Climate Action Summit
Get ready for an extra busy UN General Assembly (UNGA) this September, with the UN Youth Climate Summit on the 21st, the Climate Action Summit on the 23rd, and the SDG Summit on the 24th–25th. Plus, Climate Action Summit coalitions will present initiatives during pre-summit meetings. World leaders need to get engaged and make stronger commitments than they did in Paris to give us a fighting chance of limiting global heating to 1.5 degrees Celsius. Young people are certainly engaged. Swedish teen activist Greta Thunberg has sailed safely to New York to declare “Let’s not wait any longer. Let’s do it now” to cheering crowds. Thousands of youths applied for one of 100 funded “Green Tickets” to the summit. Universities have declared a climate emergency ahead of the event and experts are reminding politicians that we really only have 18 months to save the planet, as global emissions must peak by 2020 to keep the planet below 1.5C. We are currently heading towards 3C of heating by 2100. No wonder UN Secretary-General Antonio Guterres is labelling the summit A Race We Can Win. A Race We Must Win and telling governments to come armed with concrete plans to achieve net zero emissions by 2050. Several organizations are also raising their voices and contributing solutions – recently a range of NGOs and other institutions launched the New Blueprint for International Ocean-Climate Action, which features the steps governments should take to ensure a “thriving ocean and climate”.
Links between climate and Ocean need to be at the forefront of delegates’ minds. To help achieve this, ORRAA is holding an event calling for allied action to reduce Ocean risk and build coastal resilience in New York on 24th September.
Gearing up for CCAMLR: can we get from stalled to supercharged in 6 weeks?
Southern Ocean protection needs to be supercharged. That’s the uncompromising message of oceanographer Sylvia Earle and the Antarctica2020 group, which is calling for over 7 million km2 of the Southern Ocean to be protected by 2020. It’s a mission that can be accomplished if all 25 members of Antarctica’s Ocean body, CCAMLR, do their job and create the comprehensive network of MPAs that they agreed to over a decade ago. Three MPA proposals will be on the table when CCAMLR meets from 21st October–21st November: the East Antarctic, the Weddell Sea and the Antarctic Peninsula. Last year, CCAMLR members failed to reach a consensus on further protections, a cruel blow when Antarctica is melting at an alarming rate due to global heating – as this new map shows with terrifying clarity. Watch this Antarctica 2020 film to see just what is at stake. We desperately need leadership to protect this pristine region. But progress is being stalled by just a few powerful nations, primarily China and Russia.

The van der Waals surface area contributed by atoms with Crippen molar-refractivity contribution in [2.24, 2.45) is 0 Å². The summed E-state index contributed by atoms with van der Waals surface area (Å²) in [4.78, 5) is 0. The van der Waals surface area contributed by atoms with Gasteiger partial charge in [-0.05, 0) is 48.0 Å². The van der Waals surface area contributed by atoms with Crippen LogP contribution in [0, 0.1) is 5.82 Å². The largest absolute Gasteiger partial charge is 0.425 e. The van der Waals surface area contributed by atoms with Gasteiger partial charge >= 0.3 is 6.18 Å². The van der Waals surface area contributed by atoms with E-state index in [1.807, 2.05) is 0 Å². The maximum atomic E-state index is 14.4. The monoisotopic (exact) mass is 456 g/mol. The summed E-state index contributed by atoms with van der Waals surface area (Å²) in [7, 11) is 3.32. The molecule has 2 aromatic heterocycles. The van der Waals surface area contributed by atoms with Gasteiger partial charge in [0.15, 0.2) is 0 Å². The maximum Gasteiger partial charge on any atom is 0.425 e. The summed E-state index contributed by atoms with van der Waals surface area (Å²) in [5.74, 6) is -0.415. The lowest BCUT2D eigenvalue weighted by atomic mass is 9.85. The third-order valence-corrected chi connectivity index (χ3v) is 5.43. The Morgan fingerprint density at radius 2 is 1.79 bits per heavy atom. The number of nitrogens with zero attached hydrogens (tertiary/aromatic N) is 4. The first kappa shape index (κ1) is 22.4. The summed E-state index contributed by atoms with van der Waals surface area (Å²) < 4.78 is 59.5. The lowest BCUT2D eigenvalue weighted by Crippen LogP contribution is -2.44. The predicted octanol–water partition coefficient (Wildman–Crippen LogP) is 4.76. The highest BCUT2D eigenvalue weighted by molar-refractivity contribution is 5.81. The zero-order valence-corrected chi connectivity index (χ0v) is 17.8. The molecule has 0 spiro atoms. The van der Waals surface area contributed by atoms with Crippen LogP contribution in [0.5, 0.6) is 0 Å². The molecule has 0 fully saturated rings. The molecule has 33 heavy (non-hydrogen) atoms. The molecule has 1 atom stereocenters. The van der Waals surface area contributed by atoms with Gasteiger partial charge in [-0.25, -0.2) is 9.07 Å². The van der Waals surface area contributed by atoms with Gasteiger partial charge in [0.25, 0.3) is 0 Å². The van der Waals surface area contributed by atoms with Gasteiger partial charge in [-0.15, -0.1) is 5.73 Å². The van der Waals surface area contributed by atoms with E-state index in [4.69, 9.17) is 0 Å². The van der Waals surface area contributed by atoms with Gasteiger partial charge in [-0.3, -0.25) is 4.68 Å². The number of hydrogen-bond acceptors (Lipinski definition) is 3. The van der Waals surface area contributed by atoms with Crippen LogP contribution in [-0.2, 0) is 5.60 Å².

On 5th September, the EU has a chance to appeal directly to China at the First Ocean Partnership Forum under the EU-China Blue Partnership for the Oceans, an alliance that garnered encouraging declarations of intent to cooperate over Antarctica earlier this year. Faced with a global emergency, any obstruction to Southern Ocean protection at CCAMLR next month will be inexcusable, and impossible for any nation that claims to care about our planet to justify.
A LOOK BACK AT WHAT'S BEEN HAPPENING
Deep concerns about deep sea mining
The second part of the 25th annual session of the International Seabed Authority (ISA), held in Kingston from 15th–26th July, focused on developing draft exploitation regulations on deep-seabed mining. The meeting advanced calls for environmental protection in deep-sea mining, operationalizing the Authority’s Strategic Plan and shaping a more participatory and transparent culture – which is positive. However, the Deep Sea Conservation Coalition (DSCC) is calling for a more profound change of direction – it wants states to reconsider whether they should permit deep-seabed mining in the first place, given how little we know about deep-sea ecosystems, and whether it is even possible to prevent the loss of species and biodiversity. Calls for a moratorium on ISA-sponsored deep-seabed mining are multiplying, including from a European Parliament committee, trade unions, NGOs, the UN Special Envoy for Oceans, and countries including Fiji and the UK. Scientists added their voices with a letter sounding the alarm about “destructive” deep-sea mining, and experts are lamenting the demise of an Ocean snail that is the first animal to be officially endangered by deep-sea mining. To cap it all, the race for rights over deep-sea resources adds extra complexity and contention to the High Seas treaty negotiations.
The deadline for agreeing international mining regulations is set at 2020. But what if, instead of rushing to the finishing line, states decided to change the aim of the race? In its message to ISA on its 25th anniversary, DSCC proposed that ISA dedicates the next 25 years of its work to the protection of the deep Ocean, not its exploitation. In other words, primum non nocere: first, do no harm. We’re sure the poor, departed snail, and other deep-sea creatures, would agree.